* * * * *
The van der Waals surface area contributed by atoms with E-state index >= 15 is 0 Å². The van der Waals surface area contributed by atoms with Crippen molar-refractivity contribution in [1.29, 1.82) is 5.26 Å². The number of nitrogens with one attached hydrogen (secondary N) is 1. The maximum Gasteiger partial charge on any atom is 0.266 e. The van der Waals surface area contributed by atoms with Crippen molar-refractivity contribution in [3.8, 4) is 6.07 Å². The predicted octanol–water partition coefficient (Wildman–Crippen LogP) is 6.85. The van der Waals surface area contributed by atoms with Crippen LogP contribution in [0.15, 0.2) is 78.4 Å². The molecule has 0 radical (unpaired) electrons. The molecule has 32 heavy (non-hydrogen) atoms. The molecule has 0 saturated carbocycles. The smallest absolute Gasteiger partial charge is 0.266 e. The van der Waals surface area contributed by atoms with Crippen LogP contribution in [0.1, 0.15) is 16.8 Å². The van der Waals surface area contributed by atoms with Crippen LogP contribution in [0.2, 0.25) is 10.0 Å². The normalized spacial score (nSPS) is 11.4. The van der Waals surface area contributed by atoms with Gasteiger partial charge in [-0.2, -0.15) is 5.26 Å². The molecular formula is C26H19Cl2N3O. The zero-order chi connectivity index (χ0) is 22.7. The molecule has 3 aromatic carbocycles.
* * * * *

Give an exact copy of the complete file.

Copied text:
The van der Waals surface area contributed by atoms with E-state index >= 15 is 0 Å². The van der Waals surface area contributed by atoms with Crippen molar-refractivity contribution in [1.29, 1.82) is 5.26 Å². The number of nitrogens with one attached hydrogen (secondary N) is 1. The maximum Gasteiger partial charge on any atom is 0.266 e. The van der Waals surface area contributed by atoms with Crippen molar-refractivity contribution in [3.8, 4) is 6.07 Å². The predicted octanol–water partition coefficient (Wildman–Crippen LogP) is 6.85. The van der Waals surface area contributed by atoms with Crippen LogP contribution in [0.15, 0.2) is 78.4 Å². The molecule has 0 radical (unpaired) electrons. The molecule has 32 heavy (non-hydrogen) atoms. The molecule has 0 saturated carbocycles. The smallest absolute Gasteiger partial charge is 0.266 e. The van der Waals surface area contributed by atoms with Crippen LogP contribution in [0.1, 0.15) is 16.8 Å². The van der Waals surface area contributed by atoms with Crippen LogP contribution in [0.2, 0.25) is 10.0 Å². The normalized spacial score (nSPS) is 11.4. The van der Waals surface area contributed by atoms with Gasteiger partial charge in [-0.2, -0.15) is 5.26 Å². The molecular formula is C26H19Cl2N3O. The zero-order chi connectivity index (χ0) is 22.7. The molecule has 3 aromatic carbocycles.